Clap Clap, a 100 pound Golden in my lap...
I went to my 12-year old son Ethan's baseball game yesterday. I'm one of the coaches, but I walked around to one of the park benches behind the plate to watch our pitcher's delivery. He strikes the kid out and I clap a couple of times and shout "Nice one, Jesse."
No sooner than I clap, do I find myself with 100 pounds of golden retriever in my lap. Bam.
Nice enough dog. Friendly dog. But when I clapped, he almost knocked over his owner, who's a giant guy who weights like 300 pounds to get to me. No harm done of course, but it's good it wasn't some little kid or a pregnant woman or something.
The dog's owner was one of the dad's on the other team. His dog is a dream compared to his son. I coached the son a couple of years ago on my team and he was, hands down, the most sullen, sulky, obnoxious and entitled kid I've ever dealt with. He wasn't much of a player, didn't work hard or listen to our coaching at all, but he was always criticizing his teammates or complaining about something. Out of close to 100 kids I've coached on various teams, he's just about the only one I wouldn't want to coach again. I didn't deal with the dad much, but from the look of their interactions, the apple doesn't fall far from the tree.
FWIW, the other team's coach owns a boxer. Really tough looking dog. But soooo well behaved. Perfect manners. Just sat there and watched the game, and was perfectly patient and friendly with kids of all ages. I would much rather live with this Boxer. And I really did pity the poor coach, having to deal with this kid and his dad.
BTW, Ethan has been continuing to rip it up. He's been hitting at the top of the lineup, batting right around .500, bunch of extra base hits, steals, and a couple of runs scored every game. Even better the whole team has really started hitting. Since I started doing "soft toss" batting practice before every game, we scored 14, 11, and 9 runs. On Saturday morning, they spotted the other team a 12-1 lead, scored 10 runs in the the last two innings (ignited by Ethan's leadoff triple) and had the tying runs at second and third with one out. Last night was a more routine 9-2 win. The playoffs start next week. Go Mets!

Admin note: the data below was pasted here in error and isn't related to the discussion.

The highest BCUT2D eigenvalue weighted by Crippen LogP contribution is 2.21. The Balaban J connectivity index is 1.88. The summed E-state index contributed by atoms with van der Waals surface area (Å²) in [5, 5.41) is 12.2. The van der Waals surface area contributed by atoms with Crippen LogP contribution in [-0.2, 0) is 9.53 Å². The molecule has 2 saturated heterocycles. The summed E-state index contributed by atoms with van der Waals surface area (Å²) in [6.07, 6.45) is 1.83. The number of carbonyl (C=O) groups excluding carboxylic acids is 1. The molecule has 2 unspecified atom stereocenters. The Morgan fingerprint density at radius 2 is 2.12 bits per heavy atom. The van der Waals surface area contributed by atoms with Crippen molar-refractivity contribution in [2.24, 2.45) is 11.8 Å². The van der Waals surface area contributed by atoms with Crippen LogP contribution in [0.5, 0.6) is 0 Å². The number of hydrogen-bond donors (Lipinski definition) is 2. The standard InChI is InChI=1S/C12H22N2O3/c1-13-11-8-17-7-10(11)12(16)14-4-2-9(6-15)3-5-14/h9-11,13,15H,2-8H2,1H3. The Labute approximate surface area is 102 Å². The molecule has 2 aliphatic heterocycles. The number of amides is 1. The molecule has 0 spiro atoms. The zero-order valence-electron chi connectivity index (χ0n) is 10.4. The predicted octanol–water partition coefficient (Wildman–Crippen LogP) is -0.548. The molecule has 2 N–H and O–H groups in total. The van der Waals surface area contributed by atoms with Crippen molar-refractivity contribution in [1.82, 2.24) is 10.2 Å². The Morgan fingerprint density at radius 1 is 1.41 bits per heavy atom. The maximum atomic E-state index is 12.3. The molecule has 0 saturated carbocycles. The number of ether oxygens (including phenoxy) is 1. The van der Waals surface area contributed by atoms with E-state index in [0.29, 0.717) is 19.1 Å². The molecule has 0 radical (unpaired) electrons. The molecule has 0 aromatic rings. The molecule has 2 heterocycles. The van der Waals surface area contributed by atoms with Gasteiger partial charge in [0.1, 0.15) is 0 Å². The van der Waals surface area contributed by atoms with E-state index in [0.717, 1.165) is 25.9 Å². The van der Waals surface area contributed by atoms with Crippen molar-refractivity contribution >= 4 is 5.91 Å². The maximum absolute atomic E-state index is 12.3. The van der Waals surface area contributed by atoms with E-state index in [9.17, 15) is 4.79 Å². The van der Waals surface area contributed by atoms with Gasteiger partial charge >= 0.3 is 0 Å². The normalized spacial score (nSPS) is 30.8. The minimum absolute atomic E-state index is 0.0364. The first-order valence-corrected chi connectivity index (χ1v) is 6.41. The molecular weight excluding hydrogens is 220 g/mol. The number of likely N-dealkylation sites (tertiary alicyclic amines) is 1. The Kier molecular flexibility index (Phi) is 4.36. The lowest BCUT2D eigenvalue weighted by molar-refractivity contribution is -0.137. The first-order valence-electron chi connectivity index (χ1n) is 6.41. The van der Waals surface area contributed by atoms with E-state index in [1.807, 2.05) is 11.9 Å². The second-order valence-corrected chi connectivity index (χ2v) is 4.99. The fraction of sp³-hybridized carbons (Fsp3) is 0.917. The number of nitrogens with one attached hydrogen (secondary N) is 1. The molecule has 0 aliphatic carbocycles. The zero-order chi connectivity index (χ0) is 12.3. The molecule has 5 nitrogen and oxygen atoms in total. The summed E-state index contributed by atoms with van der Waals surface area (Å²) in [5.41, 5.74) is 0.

Apparently somebody taught that dog that clapping meant "jump up on me!" That would be, I believe, the law of unintended consequences.
Funny how the kid turned out sullen but the Golden managed to be friendly (if untrained).
I keep a journal at Tippykayak.com with photos, dog training advice, and musings.
Way to go Eathan, sounds like your son is a real star. You should be very proud.
That golden really sounds like a sweetheart but the whole family needs to go to obedience classes and miss manners.
I am Carol
Mom to Bama, Daisy, Pawley & Shelby
Beau 4/23/96 to 8/20/09
Furever in my heart
I guess I'm not quite describing the scene. If that was the boxer, someone would have thought the dog was attacking me.
I love big dogs, but this golden had really crossed the line. He could have very easily hurt me, and would have scared the bejeezus out of anyone who isn't a real dog person (and a lot who are.) He wasn't so much friendly as pushy.
And FWIW, I would guess that the grown-ups in that house taught that dog exactly what they taught the kid. Nothing.
Thanks for the kind words about Ethan. It's nice to see his hard work pay off (and he seems to have a special knack for coming up with a hit when his mom or other friends have come to watch) but he's smiling at the end of the game win or lose, no hits or three.
His biggest contribution to the team may have been getting ready early enough that we can get there an hour before game time and get everyone their cuts. And that's what I'm really proud of.